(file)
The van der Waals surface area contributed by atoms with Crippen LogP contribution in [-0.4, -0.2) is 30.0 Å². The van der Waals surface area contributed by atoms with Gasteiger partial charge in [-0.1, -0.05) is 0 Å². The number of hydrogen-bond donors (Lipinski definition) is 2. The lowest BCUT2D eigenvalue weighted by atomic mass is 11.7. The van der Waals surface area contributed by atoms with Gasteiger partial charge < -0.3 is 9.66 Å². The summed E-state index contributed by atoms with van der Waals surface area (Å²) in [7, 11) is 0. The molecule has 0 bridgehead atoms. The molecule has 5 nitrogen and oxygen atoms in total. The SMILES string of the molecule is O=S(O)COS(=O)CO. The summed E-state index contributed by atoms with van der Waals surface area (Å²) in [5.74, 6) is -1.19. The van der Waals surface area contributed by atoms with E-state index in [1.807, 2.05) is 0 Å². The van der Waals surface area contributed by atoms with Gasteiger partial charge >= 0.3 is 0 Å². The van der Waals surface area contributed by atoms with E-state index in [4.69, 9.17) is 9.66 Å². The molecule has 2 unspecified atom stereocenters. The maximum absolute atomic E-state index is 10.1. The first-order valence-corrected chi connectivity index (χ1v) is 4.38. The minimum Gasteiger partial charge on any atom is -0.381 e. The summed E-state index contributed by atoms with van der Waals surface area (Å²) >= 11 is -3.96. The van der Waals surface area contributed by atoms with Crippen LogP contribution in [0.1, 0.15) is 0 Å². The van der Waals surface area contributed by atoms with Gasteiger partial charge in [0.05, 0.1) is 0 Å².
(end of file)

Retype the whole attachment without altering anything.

The van der Waals surface area contributed by atoms with Crippen LogP contribution in [-0.4, -0.2) is 30.0 Å². The van der Waals surface area contributed by atoms with Gasteiger partial charge in [-0.1, -0.05) is 0 Å². The number of hydrogen-bond donors (Lipinski definition) is 2. The lowest BCUT2D eigenvalue weighted by atomic mass is 11.7. The van der Waals surface area contributed by atoms with Gasteiger partial charge < -0.3 is 9.66 Å². The summed E-state index contributed by atoms with van der Waals surface area (Å²) in [7, 11) is 0. The molecule has 0 bridgehead atoms. The molecule has 5 nitrogen and oxygen atoms in total. The SMILES string of the molecule is O=S(O)COS(=O)CO. The summed E-state index contributed by atoms with van der Waals surface area (Å²) in [5.74, 6) is -1.19. The van der Waals surface area contributed by atoms with E-state index in [1.807, 2.05) is 0 Å². The van der Waals surface area contributed by atoms with Gasteiger partial charge >= 0.3 is 0 Å². The van der Waals surface area contributed by atoms with E-state index in [4.69, 9.17) is 9.66 Å². The molecule has 2 unspecified atom stereocenters. The maximum absolute atomic E-state index is 10.1. The first-order valence-corrected chi connectivity index (χ1v) is 4.38. The minimum Gasteiger partial charge on any atom is -0.381 e. The summed E-state index contributed by atoms with van der Waals surface area (Å²) >= 11 is -3.96. The van der Waals surface area contributed by atoms with Crippen LogP contribution in [0.1, 0.15) is 0 Å². The van der Waals surface area contributed by atoms with Gasteiger partial charge in [0.05, 0.1) is 0 Å².